Arizona Republican who crossed Trump sees bad omens
Russell "Rusty" Bowers speaking with attendees at the 2022 Legislative Forecast Luncheon. (Gage Skidmore/Flickr)

In three decades of involvement in conservative politics, Rusty Bowers has never been so worried by the gap between perception and reality that currently plagues Arizona's Republican Party.

Ahead of the November 8 midterm elections, masked poll watchers, some of them armed, have been looming over ballot drop boxes in a bid to prevent a repeat of the vote-fixing they are convinced took Donald Trump's presidency away from them in 2020.

No such conspiracy exists, says Bowers, and a party that was once more pragmatist than propagandist is now fully in thrall to unhinged theories -- and it's dangerous.

"It's intimidation," Bowers -- the 70-year-old speaker of the Arizona House of Representatives -- says of the men and women wearing paramilitary gear who set up camp at ballot boxes in parts of the southwestern state.

"If you take voting away and make it insecure, and you increase the violence, to me that's a fertile ground for fascism," he tells AFP in an interview in Arizona's state Capitol.

On Tuesday a judge this week ordered the self-appointed poll watchers to keep their distance from the drop boxes. But a toxic political climate that has swirled since the last election has persisted, and ensnared Bowers.

In November 2020, after campaigning for Trump in the presidential race, Bowers watched with dismay as Joe Biden's vote tally in Arizona squeaked past those of the GOP incumbent.

A mere 10,000 ballots separated the two candidates, but under the first-past-the-post rules, the state's electoral college votes all went to Biden, helping tip the Democrat over the national line and into the White House.

Multiple investigations, including a recount organized by the Republican Party, found no evidence of wrongdoing; nothing to throw any doubt on the results.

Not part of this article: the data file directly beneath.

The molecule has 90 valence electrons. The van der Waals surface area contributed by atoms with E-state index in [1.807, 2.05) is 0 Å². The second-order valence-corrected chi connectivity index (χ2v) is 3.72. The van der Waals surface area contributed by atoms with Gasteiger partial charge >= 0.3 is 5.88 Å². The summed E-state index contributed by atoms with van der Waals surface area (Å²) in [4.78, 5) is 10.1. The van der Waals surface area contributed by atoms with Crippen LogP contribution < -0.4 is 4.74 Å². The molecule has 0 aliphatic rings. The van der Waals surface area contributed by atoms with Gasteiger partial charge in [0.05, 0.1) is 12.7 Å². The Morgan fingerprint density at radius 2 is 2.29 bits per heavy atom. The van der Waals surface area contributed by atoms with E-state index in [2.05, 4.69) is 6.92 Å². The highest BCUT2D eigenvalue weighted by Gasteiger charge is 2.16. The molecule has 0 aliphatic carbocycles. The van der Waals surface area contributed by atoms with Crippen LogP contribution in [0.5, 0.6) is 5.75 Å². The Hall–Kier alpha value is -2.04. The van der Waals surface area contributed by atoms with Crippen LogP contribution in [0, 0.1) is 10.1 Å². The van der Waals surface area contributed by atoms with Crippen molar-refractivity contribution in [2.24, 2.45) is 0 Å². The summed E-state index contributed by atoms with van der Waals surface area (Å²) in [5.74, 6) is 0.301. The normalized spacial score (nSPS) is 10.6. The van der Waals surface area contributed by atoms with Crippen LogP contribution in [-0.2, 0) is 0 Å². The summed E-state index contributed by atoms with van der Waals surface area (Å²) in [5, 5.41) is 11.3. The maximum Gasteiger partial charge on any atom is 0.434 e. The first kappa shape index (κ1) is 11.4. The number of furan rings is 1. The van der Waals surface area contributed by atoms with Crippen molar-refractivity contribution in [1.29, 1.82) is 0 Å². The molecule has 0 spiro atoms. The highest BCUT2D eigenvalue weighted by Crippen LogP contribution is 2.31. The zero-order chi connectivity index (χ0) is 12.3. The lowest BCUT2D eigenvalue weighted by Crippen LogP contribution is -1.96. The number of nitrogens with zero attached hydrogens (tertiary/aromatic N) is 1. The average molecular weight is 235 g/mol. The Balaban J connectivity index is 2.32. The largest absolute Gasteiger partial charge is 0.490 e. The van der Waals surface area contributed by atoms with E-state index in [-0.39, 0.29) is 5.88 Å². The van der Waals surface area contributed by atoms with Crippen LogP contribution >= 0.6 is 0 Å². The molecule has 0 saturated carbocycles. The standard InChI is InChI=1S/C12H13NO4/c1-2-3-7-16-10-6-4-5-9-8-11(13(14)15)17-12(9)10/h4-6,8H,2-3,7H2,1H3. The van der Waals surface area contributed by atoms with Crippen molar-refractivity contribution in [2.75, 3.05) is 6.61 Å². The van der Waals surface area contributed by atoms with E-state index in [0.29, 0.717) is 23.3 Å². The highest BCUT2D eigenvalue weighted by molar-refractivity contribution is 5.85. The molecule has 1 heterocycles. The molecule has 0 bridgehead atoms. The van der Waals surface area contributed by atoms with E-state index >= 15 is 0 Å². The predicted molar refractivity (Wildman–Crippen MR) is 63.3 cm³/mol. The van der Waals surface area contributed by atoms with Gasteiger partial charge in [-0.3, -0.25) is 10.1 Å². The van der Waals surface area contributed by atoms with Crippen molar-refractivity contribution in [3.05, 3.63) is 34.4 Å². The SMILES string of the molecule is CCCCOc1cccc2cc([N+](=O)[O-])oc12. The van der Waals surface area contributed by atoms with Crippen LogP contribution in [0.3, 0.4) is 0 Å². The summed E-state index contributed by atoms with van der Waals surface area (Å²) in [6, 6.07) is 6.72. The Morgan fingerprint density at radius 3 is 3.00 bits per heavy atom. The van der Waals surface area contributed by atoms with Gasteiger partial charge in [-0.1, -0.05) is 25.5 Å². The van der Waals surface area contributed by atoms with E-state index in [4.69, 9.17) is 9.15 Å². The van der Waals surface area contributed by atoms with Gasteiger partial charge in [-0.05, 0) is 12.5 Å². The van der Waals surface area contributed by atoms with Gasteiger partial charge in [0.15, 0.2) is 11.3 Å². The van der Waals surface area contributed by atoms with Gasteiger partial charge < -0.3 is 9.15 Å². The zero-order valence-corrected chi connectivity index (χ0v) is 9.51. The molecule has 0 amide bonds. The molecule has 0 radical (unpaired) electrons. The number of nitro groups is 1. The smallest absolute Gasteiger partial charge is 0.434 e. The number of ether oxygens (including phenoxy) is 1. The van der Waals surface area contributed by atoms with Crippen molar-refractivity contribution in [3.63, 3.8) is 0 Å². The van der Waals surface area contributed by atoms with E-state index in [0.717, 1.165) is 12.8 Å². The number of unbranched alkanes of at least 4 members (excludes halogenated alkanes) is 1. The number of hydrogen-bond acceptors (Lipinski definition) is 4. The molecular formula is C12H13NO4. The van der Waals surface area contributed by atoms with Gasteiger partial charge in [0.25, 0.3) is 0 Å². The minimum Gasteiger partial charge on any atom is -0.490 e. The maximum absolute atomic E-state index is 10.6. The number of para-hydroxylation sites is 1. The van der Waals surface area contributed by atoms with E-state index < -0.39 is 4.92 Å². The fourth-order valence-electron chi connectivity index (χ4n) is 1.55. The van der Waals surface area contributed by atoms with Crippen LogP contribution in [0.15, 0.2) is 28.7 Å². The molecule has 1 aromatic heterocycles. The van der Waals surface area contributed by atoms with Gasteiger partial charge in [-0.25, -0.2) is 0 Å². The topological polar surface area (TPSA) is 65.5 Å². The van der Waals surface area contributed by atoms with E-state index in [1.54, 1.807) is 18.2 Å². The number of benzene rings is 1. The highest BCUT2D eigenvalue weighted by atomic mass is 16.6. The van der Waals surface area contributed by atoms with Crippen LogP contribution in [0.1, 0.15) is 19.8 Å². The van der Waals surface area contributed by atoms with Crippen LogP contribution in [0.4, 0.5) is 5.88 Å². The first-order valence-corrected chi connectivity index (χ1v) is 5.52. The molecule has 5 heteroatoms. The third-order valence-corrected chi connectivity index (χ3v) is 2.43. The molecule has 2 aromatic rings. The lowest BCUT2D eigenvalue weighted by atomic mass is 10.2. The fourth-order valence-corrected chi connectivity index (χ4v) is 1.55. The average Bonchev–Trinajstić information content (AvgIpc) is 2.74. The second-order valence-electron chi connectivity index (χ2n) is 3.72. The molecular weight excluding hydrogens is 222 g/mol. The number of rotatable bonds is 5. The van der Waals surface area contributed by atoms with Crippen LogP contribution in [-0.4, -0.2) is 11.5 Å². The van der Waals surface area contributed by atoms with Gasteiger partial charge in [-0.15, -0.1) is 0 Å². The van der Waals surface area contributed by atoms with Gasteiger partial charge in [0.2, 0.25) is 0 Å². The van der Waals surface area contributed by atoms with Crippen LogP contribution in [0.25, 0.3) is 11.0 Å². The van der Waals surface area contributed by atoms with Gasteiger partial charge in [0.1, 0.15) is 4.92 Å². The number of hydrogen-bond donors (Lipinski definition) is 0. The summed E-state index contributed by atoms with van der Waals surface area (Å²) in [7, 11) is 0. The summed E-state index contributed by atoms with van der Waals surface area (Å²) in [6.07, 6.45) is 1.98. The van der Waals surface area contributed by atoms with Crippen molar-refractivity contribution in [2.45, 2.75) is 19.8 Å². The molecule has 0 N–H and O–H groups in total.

In line with his constitutional duty as leader of the state House, Bowers readied to certify the results. And that should have been that.

But then his phone rang.

On the other end, Trump and his lawyer Rudy Giuliani set about assuring Bowers that an old Arizona law -- which he has never found -- allowed the Republican-controlled assembly to change the state's electors, the people responsible for formally electing the president after the election, in defiance of the popular vote.

"I said, 'Mr. Trump, I voted for you, I walked for you, I campaigned for you, I was at your campaigns with you, but I will do nothing illegal for you,'" he recalls.

"When they asked me to break my vow to the Constitution, it's like saying: 'We want you to throw away your religion, your faith, the foundation of who you are.'"

'RINO coward'?

Bowers stuck to his guns, and Arizona's electoral college votes went to Biden.

As it has for others before and since who have taken a principled stand in defiance of Trump, that decision tipped his world upside down.

Bowers is no wilting liberal; he is fiercely pro-life, wants the southern US border strictly controlled, and wears his Mormonism proudly.

Since Trump smeared him as a "RINO coward" -- a Republican In Name Only -- Bowers has been besieged by death threats and a torrent of abusive emails.

The father-of-seven was called to Washington to testify before the committee investigating the January 6 US Capitol assault about the pressure he came under to rig the election.

For weeks, Trump supporters and far-right militia members demonstrated in front of his home, sometimes armed, sometimes carrying signs that accused him of pedophilia and other insults favored by QAnon conspiracists.

Even as the physical intimidation died down, Bowers found himself the target of a political assassination.

Like many who cross Trump, he was faced with a far-right challenge in the Republican primary for a state senate seat.

He lost.

But until he leaves office in January, Bowers says he will keep fighting.

A Republican state bill introduced this session would have given the Arizona House authority to summarily dismiss the results of a popular election, Bowers said, calling it "dangerous legislation."

"It doesn't say they may 'if....', it doesn't say they may 'when....', or why. Nothing, no criteria," according to Bowers.

"I killed it," he says.

Whether it stays dead is another matter.

Arizona voters are being offered Republican candidates for governor, secretary of state and US senator who all subscribe wholly to Trump's election denialism.

"The strength of the leadership of the current party is just anger," Bowers says, adding it is "leaning towards the Mussolini model," referring to Italy's WWII-era Fascist leader.

And that, he concludes, is not good for the country as a whole, whose polity is hanging by a thread.

"It's a very shallow civilization," he says, gesturing with his thumb and his forefinger squeezed tightly together.

"About that thick."